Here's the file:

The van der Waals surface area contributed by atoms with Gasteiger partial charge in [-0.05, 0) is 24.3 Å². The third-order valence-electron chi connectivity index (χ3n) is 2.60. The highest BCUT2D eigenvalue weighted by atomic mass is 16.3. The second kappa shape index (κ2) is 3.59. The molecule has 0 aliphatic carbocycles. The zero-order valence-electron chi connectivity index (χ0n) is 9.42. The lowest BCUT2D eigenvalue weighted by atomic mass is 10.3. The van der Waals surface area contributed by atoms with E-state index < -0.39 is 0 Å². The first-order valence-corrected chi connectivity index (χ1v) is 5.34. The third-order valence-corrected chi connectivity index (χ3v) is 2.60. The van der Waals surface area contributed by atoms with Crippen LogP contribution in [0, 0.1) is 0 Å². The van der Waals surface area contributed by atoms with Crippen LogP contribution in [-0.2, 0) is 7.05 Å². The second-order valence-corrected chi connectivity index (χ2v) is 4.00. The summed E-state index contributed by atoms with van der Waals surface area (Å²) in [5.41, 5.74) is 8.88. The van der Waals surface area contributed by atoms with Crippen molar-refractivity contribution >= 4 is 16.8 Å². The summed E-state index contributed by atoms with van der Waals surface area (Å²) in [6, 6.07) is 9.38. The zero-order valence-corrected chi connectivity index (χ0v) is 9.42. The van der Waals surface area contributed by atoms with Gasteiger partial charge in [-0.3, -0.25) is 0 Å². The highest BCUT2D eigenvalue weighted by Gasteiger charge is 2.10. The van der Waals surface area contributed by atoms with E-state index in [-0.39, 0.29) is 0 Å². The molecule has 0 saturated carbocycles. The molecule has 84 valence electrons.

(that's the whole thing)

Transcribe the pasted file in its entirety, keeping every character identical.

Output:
The van der Waals surface area contributed by atoms with Gasteiger partial charge in [-0.05, 0) is 24.3 Å². The third-order valence-electron chi connectivity index (χ3n) is 2.60. The highest BCUT2D eigenvalue weighted by atomic mass is 16.3. The second kappa shape index (κ2) is 3.59. The molecule has 0 aliphatic carbocycles. The zero-order valence-electron chi connectivity index (χ0n) is 9.42. The lowest BCUT2D eigenvalue weighted by atomic mass is 10.3. The van der Waals surface area contributed by atoms with E-state index < -0.39 is 0 Å². The first-order valence-corrected chi connectivity index (χ1v) is 5.34. The third-order valence-corrected chi connectivity index (χ3v) is 2.60. The van der Waals surface area contributed by atoms with Crippen LogP contribution in [0, 0.1) is 0 Å². The van der Waals surface area contributed by atoms with Crippen LogP contribution in [-0.2, 0) is 7.05 Å². The second-order valence-corrected chi connectivity index (χ2v) is 4.00. The summed E-state index contributed by atoms with van der Waals surface area (Å²) in [5.41, 5.74) is 8.88. The van der Waals surface area contributed by atoms with Crippen molar-refractivity contribution >= 4 is 16.8 Å². The summed E-state index contributed by atoms with van der Waals surface area (Å²) in [6, 6.07) is 9.38. The zero-order valence-corrected chi connectivity index (χ0v) is 9.42. The van der Waals surface area contributed by atoms with Gasteiger partial charge in [-0.3, -0.25) is 0 Å². The highest BCUT2D eigenvalue weighted by Gasteiger charge is 2.10. The van der Waals surface area contributed by atoms with E-state index in [-0.39, 0.29) is 0 Å². The molecule has 0 saturated carbocycles. The molecule has 84 valence electrons.